There's a reason the Christopher Reeves films are so beloved: his Clark Kent is sweet, earnest, and loyal, because that's how Kal-El sees humanity. In creating a human alter ego for himself, he chose to emphasize the qualities he admires the most. Superman loves humanity; his abilities may make him a god to us, but in his eyes, we're the impressive heroes. This Clark readily admits that Lois Lane is the real force of nature in their relationship.

As for Batman: he's always been a dark figure, yes, but even he hasn't always been the overblown caricature of angst that Nolan made him out to be in his trilogy.

He refuses to kill his Rogue's Gallery because he truly believes people can be rehabilitated and saved. He lost his parents to violence, but builds a found family from all of the people he mentors and rescues along the way. He abhors guns because the only thing a gun can do is kill—a Batarang, however, can disarm a mugger or save the Caped Crusader from a twenty-story fall.

A good friend came up with a rallying cry we often use: “Keep Gotham Weird.” This is a city where the id runs wild, where everyone wears their trauma and psychosis on their sleeves in the most flamboyant, dramatic manner.

Of course there's a killer clown who calls himself the Joker and carries punching glove guns, and a scarecrow who throws hallucinatory fear gas at bystanders, and a woman who can grow plants, is literally toxic, and goes by Poison Ivy.

In this landscape, a billionaire running around on rooftops at night dressed like a giant bat doesn't make anyone bat an eyelash. It makes sense, because in Gotham, society is skewed. It's pure comic zaniness. There's no realistic logic to it, it just is. Stripping away all of the theatricality and the goofy, campy aspects of the Batverse makes it bland, drab, and—quite frankly—boring.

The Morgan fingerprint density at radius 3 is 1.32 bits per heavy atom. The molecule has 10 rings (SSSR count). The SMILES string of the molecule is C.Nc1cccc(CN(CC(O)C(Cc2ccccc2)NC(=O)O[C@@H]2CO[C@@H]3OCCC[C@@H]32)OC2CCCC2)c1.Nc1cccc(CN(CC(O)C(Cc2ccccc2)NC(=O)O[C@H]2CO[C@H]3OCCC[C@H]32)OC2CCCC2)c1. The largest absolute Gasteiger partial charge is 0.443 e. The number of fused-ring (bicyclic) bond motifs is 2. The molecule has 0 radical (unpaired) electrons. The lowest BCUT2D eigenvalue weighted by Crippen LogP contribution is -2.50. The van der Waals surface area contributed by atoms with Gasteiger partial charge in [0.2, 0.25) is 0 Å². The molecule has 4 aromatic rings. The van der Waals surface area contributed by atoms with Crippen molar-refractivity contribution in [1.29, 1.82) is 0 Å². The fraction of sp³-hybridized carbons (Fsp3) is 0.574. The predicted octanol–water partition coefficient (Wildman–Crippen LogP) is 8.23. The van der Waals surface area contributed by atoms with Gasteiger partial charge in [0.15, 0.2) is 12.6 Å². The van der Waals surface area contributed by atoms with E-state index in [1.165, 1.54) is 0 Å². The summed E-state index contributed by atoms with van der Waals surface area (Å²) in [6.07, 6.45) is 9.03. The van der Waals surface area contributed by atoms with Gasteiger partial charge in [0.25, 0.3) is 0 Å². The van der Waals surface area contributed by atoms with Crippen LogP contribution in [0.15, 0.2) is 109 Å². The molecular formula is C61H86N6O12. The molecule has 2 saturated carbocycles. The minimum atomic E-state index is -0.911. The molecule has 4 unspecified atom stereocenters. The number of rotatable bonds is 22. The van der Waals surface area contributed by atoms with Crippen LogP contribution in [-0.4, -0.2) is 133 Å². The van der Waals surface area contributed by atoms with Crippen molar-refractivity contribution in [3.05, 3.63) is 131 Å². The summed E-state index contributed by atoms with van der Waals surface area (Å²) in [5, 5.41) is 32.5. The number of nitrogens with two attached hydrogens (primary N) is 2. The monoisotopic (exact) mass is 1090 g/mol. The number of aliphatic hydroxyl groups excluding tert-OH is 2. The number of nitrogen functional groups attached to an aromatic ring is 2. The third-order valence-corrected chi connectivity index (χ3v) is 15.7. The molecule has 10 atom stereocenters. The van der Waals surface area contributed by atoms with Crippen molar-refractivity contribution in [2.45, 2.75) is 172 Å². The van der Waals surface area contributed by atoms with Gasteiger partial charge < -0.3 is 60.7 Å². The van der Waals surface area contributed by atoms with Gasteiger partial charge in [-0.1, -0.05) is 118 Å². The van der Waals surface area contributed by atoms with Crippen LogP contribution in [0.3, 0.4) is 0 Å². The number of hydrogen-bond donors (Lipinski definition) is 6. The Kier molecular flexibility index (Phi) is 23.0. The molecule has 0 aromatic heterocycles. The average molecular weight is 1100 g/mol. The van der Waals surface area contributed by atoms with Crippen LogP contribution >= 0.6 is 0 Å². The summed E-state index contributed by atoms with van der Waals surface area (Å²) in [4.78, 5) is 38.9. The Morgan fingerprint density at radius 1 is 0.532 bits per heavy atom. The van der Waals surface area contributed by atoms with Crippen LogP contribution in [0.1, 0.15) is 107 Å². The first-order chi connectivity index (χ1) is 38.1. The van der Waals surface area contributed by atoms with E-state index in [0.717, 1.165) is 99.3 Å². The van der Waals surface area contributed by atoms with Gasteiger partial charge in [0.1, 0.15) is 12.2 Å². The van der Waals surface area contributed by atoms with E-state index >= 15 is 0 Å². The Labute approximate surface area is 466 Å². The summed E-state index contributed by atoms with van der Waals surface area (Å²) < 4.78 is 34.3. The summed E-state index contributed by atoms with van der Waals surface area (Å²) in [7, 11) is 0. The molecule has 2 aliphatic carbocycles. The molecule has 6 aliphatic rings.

“But Angie,” you want to argue, “a lot of people like gritty comic book movies.” To which I reply, yes—I do, too! But here's the twist: you can have gritty neo-noir tropes and still be fun!

Let's go all the way back to Dick Tracy, a film that has sadly fallen by the wayside. If you haven't watched it in several years, I highly recommend you pick it up and give it another shot. It's a swell little flick with a lot going for it: a damn good cast, songs from the great Stephen Sondheim, music by the iconic Danny Elfman, probably the best performance Madonna has ever given in her life, and—it's a comic noir done right!

All of the tropes are there. Femme fatales. Mobsters. Plucky kids and a Girl Friday. Hardnosed detectives. Warehouses and nightclubs and alleys galore. And, most of the action unfolds at night, under neon lights.

Dick Tracy, however, knows exactly what it is: a movie based on a comic. The costumes are in bright primary colors and are so big and blocky, they look drawn onto the actors. The sprawling Art Deco city has clearly been built on a soundstage. The baddies have ridiculous names and even more ridiculous, cartoony faces thanks to prosthetics and plenty of make-up. And the dialogue is often so hammy you could slap it between two slices of rye.